|Hotels are cutting costs and guests are noticing. What can the hospitality industry do to lay worries about guest satisfaction to rest?
Hotel satisfaction is the lowest it has been in seven years, according to a J.D. Power and Associates’ survey of more than 60,000 guests staying at North American hotels. This could spell serious trouble for hotel executives. Guests’ diminished satisfaction may have resulted from cuts made in a poor economy that took properties and service to a level below the expectations of travelers. Fortunately, as the economy slowly recovers and business and leisure travel increase, executives have an opportunity to devise profitable strategies to win new guests looking for better experiences. Strong quarterly returns and high guest satisfaction should not be mutually exclusive.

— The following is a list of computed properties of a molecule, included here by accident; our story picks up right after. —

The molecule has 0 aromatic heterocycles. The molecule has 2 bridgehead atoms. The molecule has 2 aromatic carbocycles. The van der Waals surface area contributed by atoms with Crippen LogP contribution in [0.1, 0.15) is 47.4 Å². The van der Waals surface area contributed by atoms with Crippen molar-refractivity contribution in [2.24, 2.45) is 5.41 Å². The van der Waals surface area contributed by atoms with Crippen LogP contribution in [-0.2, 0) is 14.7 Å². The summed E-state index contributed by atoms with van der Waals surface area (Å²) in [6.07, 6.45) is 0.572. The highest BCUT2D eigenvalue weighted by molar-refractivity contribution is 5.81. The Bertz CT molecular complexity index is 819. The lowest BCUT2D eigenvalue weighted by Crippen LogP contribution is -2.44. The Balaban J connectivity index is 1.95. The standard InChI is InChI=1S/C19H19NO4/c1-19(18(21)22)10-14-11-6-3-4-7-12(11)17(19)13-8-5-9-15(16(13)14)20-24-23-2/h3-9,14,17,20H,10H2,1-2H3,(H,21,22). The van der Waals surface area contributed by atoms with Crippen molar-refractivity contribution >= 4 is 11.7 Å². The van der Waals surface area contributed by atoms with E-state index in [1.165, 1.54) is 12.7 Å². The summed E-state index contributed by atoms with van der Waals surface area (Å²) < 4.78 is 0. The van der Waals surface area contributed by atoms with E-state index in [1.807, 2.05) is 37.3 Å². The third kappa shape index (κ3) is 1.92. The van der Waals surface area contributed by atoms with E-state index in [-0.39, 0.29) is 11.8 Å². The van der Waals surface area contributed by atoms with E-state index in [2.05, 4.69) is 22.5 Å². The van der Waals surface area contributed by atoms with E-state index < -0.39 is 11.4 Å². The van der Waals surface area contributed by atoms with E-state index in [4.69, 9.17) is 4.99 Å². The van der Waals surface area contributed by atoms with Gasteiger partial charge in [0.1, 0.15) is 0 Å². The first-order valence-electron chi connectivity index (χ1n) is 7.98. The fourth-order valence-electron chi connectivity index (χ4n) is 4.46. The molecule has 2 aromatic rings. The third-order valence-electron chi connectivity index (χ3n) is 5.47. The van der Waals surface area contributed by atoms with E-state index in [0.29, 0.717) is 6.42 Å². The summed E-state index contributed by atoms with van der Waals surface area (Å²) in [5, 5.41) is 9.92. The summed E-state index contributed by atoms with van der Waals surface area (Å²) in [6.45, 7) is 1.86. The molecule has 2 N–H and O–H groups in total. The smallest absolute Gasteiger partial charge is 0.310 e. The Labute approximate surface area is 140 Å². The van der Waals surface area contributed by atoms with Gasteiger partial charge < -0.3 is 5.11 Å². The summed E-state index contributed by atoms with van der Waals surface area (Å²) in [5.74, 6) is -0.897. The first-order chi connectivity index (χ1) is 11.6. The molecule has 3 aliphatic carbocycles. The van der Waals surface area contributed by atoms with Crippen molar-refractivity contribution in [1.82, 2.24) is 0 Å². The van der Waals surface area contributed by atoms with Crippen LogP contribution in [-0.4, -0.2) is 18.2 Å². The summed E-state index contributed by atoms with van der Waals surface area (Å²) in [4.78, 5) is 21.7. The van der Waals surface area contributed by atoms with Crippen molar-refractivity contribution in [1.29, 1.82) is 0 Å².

Though many hotel companies will seek to offer best-in-class service and facilities, few will have enough cash to invest in all aspects of an improvement plan. With limited funds, it is more important than ever that executives accurately determine which ideas will drive guest satisfaction and maximize ROI and which ones will just bleed cash. More specifically, the focus needs to be on profitable increases in guest satisfaction. Therefore, the question for executives becomes, how can we choose the right level of investment in our operations and facilities?
Not surprisingly, this relationship will vary by brand and location. For example, most guests who stay at economy scale hotels likely place a heavy emphasis on price. On the other hand, guests at mid-scale hotels, while price-sensitive, may base their decision upon other factors as well, such as aesthetics, comfort, and additional services. Similarly, within a specific brand, a hotel with a heavier business travel mix may exhibit different service and amenity preferences than a more leisure-focused location. So while improving certain services or facilities at one brand or location might lead to incremental revenue, the same improvements at a different brand or location may have no impact on profits.